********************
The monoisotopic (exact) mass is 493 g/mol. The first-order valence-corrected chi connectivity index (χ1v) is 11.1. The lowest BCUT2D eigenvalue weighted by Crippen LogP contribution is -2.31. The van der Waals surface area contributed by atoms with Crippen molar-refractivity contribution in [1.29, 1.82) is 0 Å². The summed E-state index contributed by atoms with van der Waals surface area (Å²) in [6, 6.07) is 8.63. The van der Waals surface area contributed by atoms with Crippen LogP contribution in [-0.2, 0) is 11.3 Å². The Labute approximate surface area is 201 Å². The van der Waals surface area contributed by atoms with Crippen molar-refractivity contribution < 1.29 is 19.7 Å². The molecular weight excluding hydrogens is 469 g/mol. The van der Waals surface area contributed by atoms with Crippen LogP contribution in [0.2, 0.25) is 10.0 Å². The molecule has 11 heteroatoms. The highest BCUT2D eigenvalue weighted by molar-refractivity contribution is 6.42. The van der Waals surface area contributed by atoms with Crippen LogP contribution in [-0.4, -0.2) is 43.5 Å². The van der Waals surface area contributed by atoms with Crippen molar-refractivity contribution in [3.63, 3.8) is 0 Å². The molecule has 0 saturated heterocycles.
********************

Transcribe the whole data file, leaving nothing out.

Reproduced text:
The monoisotopic (exact) mass is 493 g/mol. The first-order valence-corrected chi connectivity index (χ1v) is 11.1. The lowest BCUT2D eigenvalue weighted by Crippen LogP contribution is -2.31. The van der Waals surface area contributed by atoms with Crippen molar-refractivity contribution in [1.29, 1.82) is 0 Å². The summed E-state index contributed by atoms with van der Waals surface area (Å²) in [6, 6.07) is 8.63. The van der Waals surface area contributed by atoms with Crippen LogP contribution in [-0.2, 0) is 11.3 Å². The Labute approximate surface area is 201 Å². The van der Waals surface area contributed by atoms with Crippen molar-refractivity contribution < 1.29 is 19.7 Å². The molecular weight excluding hydrogens is 469 g/mol. The van der Waals surface area contributed by atoms with Crippen LogP contribution in [0.2, 0.25) is 10.0 Å². The molecule has 11 heteroatoms. The highest BCUT2D eigenvalue weighted by molar-refractivity contribution is 6.42. The van der Waals surface area contributed by atoms with Crippen LogP contribution in [-0.4, -0.2) is 43.5 Å². The van der Waals surface area contributed by atoms with Crippen molar-refractivity contribution in [3.63, 3.8) is 0 Å². The molecule has 0 saturated heterocycles.